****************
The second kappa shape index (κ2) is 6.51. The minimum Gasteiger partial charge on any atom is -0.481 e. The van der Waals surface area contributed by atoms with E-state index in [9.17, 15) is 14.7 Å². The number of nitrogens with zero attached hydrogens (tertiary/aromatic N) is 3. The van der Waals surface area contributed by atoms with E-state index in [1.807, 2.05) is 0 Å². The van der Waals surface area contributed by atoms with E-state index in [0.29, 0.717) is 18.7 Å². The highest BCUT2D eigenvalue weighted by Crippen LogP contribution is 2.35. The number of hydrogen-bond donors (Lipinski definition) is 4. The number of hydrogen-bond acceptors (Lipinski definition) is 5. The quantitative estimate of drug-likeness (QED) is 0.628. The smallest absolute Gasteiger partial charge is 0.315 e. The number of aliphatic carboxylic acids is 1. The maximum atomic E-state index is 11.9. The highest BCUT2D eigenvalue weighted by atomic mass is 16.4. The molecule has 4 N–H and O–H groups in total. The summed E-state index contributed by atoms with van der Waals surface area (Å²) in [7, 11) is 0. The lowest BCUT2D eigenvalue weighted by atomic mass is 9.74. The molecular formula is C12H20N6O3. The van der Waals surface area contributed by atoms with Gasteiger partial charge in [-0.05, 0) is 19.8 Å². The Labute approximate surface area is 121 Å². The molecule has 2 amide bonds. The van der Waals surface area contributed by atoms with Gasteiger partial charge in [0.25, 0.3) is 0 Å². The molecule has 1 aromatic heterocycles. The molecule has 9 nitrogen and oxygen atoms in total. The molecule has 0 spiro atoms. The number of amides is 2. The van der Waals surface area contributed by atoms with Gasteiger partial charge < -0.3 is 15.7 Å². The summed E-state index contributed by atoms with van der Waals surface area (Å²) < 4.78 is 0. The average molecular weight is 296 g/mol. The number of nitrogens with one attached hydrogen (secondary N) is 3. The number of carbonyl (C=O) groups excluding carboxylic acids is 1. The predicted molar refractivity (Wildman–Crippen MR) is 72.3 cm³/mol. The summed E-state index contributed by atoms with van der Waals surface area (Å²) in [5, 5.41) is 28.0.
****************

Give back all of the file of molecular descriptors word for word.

The second kappa shape index (κ2) is 6.51. The minimum Gasteiger partial charge on any atom is -0.481 e. The van der Waals surface area contributed by atoms with E-state index in [9.17, 15) is 14.7 Å². The number of nitrogens with zero attached hydrogens (tertiary/aromatic N) is 3. The van der Waals surface area contributed by atoms with E-state index in [1.807, 2.05) is 0 Å². The van der Waals surface area contributed by atoms with E-state index in [0.29, 0.717) is 18.7 Å². The highest BCUT2D eigenvalue weighted by Crippen LogP contribution is 2.35. The number of hydrogen-bond donors (Lipinski definition) is 4. The number of hydrogen-bond acceptors (Lipinski definition) is 5. The quantitative estimate of drug-likeness (QED) is 0.628. The smallest absolute Gasteiger partial charge is 0.315 e. The number of aliphatic carboxylic acids is 1. The maximum atomic E-state index is 11.9. The highest BCUT2D eigenvalue weighted by atomic mass is 16.4. The molecule has 4 N–H and O–H groups in total. The summed E-state index contributed by atoms with van der Waals surface area (Å²) in [7, 11) is 0. The lowest BCUT2D eigenvalue weighted by atomic mass is 9.74. The molecular formula is C12H20N6O3. The van der Waals surface area contributed by atoms with Gasteiger partial charge in [-0.05, 0) is 19.8 Å². The Labute approximate surface area is 121 Å². The molecule has 2 amide bonds. The van der Waals surface area contributed by atoms with Gasteiger partial charge in [0.25, 0.3) is 0 Å². The molecule has 1 aromatic heterocycles. The molecule has 9 nitrogen and oxygen atoms in total. The molecule has 0 spiro atoms. The number of amides is 2. The van der Waals surface area contributed by atoms with Gasteiger partial charge < -0.3 is 15.7 Å². The summed E-state index contributed by atoms with van der Waals surface area (Å²) < 4.78 is 0. The average molecular weight is 296 g/mol. The number of nitrogens with one attached hydrogen (secondary N) is 3. The number of carbonyl (C=O) groups excluding carboxylic acids is 1. The predicted molar refractivity (Wildman–Crippen MR) is 72.3 cm³/mol. The summed E-state index contributed by atoms with van der Waals surface area (Å²) in [5, 5.41) is 28.0.